“The Captain” is taking a final curtain call after 19 years in pinstripes.
New York Yankees shortstop, Derek Jeter, shocked his legion of fans and the baseball world by announcing his retirement upon the conclusion of the 2014 Major League Baseball season. Jeter made the announcement with a message posted on his Facebook page early Wednesday afternoon.
Jeter, who suffered through an injury-riddled 2013 season, opened his letter to his fans by thanking them for their never ending support through an illustrious, Hall-of-Fame worthy career that includes five World Series titles, 13 All-Star selections and five Gold Glove Awards. During the 2011 season, Jeter became the 28th player in Major League Baseball history to reach 3,000 hits when he uncorked a solo homerun against the Tampa Bay Rays at Yankee Stadium.
Jeter also stated in his letter that he realized that this upcoming season would be his last after talking the matter over with his family and friends, yet was told not to confirm his decision unless he was 100 percent sure.
It turns out he was, and he took to social media to share in those thoughts.
“The thing is, I could not be more sure,” Jeter said. “ I know it in my heart that the 2014 season will be my last year playing professional baseball.”
Ever since Jeter bursted on the scene with the Yankees back in 1995, he’s become one of the cornerstones of a franchise deeply rooted in history and success by flourishing at the shortstop position wearing the now famed #2 jersey. In 1996, the Pequannock, NJ native was named the American League Rookie of the Year while helping the Bronx Bombers to their first World Series title since the 1978 season. He was also part of the teams’ World Series title runs in 1998, ’99, ’00 and ’09. During the 2000 season, Jeter became the first player in MLB history to win both the All-Star Game and World Series MVP in the season campaign.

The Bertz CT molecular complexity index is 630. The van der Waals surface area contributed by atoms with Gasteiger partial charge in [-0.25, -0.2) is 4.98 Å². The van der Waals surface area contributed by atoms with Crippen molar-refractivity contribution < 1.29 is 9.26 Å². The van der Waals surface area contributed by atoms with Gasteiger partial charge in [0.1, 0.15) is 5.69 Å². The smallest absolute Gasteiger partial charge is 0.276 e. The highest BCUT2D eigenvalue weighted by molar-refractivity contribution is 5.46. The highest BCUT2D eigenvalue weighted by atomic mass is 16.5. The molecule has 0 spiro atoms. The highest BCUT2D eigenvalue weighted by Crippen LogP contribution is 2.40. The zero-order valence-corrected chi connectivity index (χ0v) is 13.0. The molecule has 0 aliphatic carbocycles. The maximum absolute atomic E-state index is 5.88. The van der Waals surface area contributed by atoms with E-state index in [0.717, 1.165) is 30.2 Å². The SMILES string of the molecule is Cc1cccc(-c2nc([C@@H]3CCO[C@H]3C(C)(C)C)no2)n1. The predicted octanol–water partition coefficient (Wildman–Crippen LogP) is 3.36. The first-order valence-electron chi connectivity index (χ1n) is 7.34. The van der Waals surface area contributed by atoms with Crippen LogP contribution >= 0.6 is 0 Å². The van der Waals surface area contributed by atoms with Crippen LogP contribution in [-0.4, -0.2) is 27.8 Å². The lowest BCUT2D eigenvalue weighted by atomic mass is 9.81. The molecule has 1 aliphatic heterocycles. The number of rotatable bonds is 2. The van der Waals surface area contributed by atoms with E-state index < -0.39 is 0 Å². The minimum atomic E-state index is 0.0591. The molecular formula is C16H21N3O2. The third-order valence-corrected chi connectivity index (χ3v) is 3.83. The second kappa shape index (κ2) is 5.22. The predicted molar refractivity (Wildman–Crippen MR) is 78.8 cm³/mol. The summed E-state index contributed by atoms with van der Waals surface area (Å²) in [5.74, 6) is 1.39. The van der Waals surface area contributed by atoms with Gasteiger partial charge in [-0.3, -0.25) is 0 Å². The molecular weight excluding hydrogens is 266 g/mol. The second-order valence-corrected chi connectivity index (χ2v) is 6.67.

Known for his uncanny ability to deliver game-changing plays and producing at the plate, Jeter earned the titles of “Captain Clutch” and “Mr. November” during the 2001 World Series for his postseason heroics. His efforts also earned him the right to be named the team’s captain during the 2003 season.
Teammates and fans have come to adore Jeter for his contributions on and off the field, with many saying that he is one of the best players of his generation.
Jeter also thanked former Yankees owner, the late George M. Steinbrenner, and the organization for seeing him through his ups and downs throughout his playing career.
“I will remember it all: the cheers, the boos, every win, every loss, all the plane trips, the bus rides, the clubhouses, the walks through the tunnel and every drive to and from the Bronx,” Jeter said. “I have gotten the very most out of my life playing baseball and I have absolutely no regrets.”
Jeter becomes the second Yankee to hang up his jersey, cap and cleats a year after future Hall-of-Famer and former Yankees closer Mariano Rivera bid baseball farewell after an equally lengthy, successful career in the Bronx.